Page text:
city_sigma12-24f4_12f8_22137crops

Above: Sigma 12-24/4.0 Art at 12mm, f8.0; 100% crop from center, APS-C/DX-corner, FF/FX-corner

city_sigma12-24f4_12f11_22136crops

Above: Sigma 12-24/4.0 Art at 12mm, f11; 100% crop from center, APS-C/DX-corner, FF/FX-corner

Stopping down does not gain much improvement over the very good image quality at f4.0.

 

Results at 15mm:

city_sigma12-24f4_15f4_22142

Above: Sigma 12-24/4.0 Art at 15mm, f4.0; also available at f5.6, f8.0, f11, f16

city_sigma12-24f4_15f4_22142crops

Above: Sigma 12-24/4.0 Art at 15mm, f4.0; 100% crop from center, APS-C/DX-corner, FF/FX-corner

city_tamron15-30f2-8_15f4_22058crops

Above: Tamron 15-30/2.8 VC at 15mm, f4.0; 100% crop from center, APS-C/DX-corner, FF/FX-corner

 

Both lenses perform very similarly with a slight advantage for the sigma at the APS-C/DX-corner and a slightly better defined FF/FX-corner from the Tamron.

 

city_sigma12-24f4_15f5-6_22143crops

Above: Sigma 12-24/4.0 Art at 15mm, f5.6; 100% crop from center, APS-C/DX-corner, FF/FX-corner

city_sigma12-24f4_15f8_22144crops

Above: Sigma 12-24/4.0 Art at 15mm, f8.0; 100% crop from center, APS-C/DX-corner, FF/FX-corner

city_sigma12-24f4_15f11_22145crops

Above: Sigma 12-24/4.0 Art at 15mm, f11; 100% crop from center, APS-C/DX-corner, FF/FX-corner

 

Results at 18mm:

city_sigma12-24f4_18f4_22162

Above: Sigma 12-24/4.0 Art at 18mm, f4.0; also available at f5.6, f8.0, f11, f16

city_sigma12-24f4_18f4_22162crops

Above: Sigma 12-24/4.0 Art at 18mm, f4.0; 100% crop from center, APS-C/DX-corner, FF/FX-corner

city_tamron15-30f2-8_18f4_22052crops

Above: Tamron 15-30/2.8 VC at 18mm, f4.0; 100% crop from center, APS-C/DX-corner, FF/FX-corner

Same as with 15mm: Only minor differences to be seen.

city_sigma12-24f4_18f5-6_22161crops

Above: Sigma 12-24/4.0 Art at 18mm, f5.6; 100% crop from center, APS-C/DX-corner, FF/FX-corner

city_sigma12-24f4_18f8_22160crops

Above: Sigma 12-24/4.0 Art at 18mm, f8.0; 100% crop from center, APS-C/DX-corner, FF/FX-corner

city_sigma12-24f4_18f11_22159crops

Above: Sigma 12-24/4.0 Art at 18mm, f11; 100% crop from center, APS-C/DX-corner, FF/FX-corner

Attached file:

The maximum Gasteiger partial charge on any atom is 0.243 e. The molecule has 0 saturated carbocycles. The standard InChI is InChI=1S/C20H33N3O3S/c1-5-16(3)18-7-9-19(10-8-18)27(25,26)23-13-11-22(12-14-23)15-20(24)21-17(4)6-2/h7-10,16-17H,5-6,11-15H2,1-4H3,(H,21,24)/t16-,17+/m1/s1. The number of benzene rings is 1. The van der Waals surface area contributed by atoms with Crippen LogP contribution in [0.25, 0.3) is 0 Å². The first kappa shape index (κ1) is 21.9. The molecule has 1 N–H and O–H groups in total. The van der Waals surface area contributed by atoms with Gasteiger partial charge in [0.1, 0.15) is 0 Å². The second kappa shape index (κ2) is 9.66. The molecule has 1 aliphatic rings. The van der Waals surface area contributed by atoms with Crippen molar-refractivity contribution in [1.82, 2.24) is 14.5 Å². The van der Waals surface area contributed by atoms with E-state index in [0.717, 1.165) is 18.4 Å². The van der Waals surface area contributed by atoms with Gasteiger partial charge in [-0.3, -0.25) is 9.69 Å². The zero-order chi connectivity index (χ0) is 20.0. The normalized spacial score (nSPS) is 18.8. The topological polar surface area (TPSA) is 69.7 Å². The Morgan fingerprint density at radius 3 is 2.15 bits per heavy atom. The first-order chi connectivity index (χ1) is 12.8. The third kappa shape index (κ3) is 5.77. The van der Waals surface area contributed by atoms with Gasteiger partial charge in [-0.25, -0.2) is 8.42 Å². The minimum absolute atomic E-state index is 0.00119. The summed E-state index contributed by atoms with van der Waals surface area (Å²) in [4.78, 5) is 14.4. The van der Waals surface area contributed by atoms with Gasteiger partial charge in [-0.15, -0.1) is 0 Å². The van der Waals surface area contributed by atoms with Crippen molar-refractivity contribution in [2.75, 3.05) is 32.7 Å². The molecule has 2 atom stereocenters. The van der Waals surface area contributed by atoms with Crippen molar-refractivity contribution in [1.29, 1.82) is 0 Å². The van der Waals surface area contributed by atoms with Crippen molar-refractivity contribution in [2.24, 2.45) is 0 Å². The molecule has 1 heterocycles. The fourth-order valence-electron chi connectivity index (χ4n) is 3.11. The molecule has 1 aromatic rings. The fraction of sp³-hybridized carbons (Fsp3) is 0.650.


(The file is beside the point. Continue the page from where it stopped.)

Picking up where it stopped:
Results at 21mm:

city_sigma12-24f4_21f4_22164

Above: Sigma 12-24/4.0 Art at 21mm, f4.0; also available at f5.6, f8.0, f11, f16

city_sigma12-24f4_21f4_22164crops

Above: Sigma 12-24/4.0 Art at 21mm, f4.0; 100% crop from center, APS-C/DX-corner, FF/FX-corner

city_tamron15-30f2-8_21f4_22031crops

Above: Tamron 15-30/2.8 VC at 21mm, f4.0; 100% crop from center, APS-C/DX-corner, FF/FX-corner

Again the APS-C/DX-corner is a win for the Sigma, the FF/FX-corner looks a bit better on the Tamron.

city_sigma12-24f4_21f5-6_22165crops

Above: Sigma 12-24/4.0 Art at 21mm, f5.6; 100% crop from center, APS-C/DX-corner, FF/FX-corner

city_sigma12-24f4_21f8_22166crops

Above: Sigma 12-24/4.0 Art at 21mm, f8.0; 100% crop from center, APS-C/DX-corner, FF/FX-corner

city_sigma12-24f4_21f11_22167crops

Above: Sigma 12-24/4.0 Art at 21mm, f11; 100% crop from center, APS-C/DX-corner, FF/FX-corner

 

Results at 24mm:

city_sigma12-24f4_24f4_22183

Above: Sigma 12-24/4.0 Art at 24mm, f4.0; also available at f5.6, f8.0, f11, f16

city_sigma12-24f4_24f4_22183crops

Above: Sigma 12-24/4.0 Art at 24mm, f4.0; 100% crop from center, APS-C/DX-corner, FF/FX-corner

city_tamron15-30f2-8_24f4_22027crops

Above: Tamron 15-30/2.8 VC at 24mm, f4.0; 100% crop from center, APS-C/DX-corner, FF/FX-corner

At 24mm both lenses are almost indistinguishable.

city_sigma12-24f4_24f5-6_22182crops

Above: Sigma 12-24/4.0 Art at 24mm, f5.6; 100% crop from center, APS-C/DX-corner, FF/FX-corner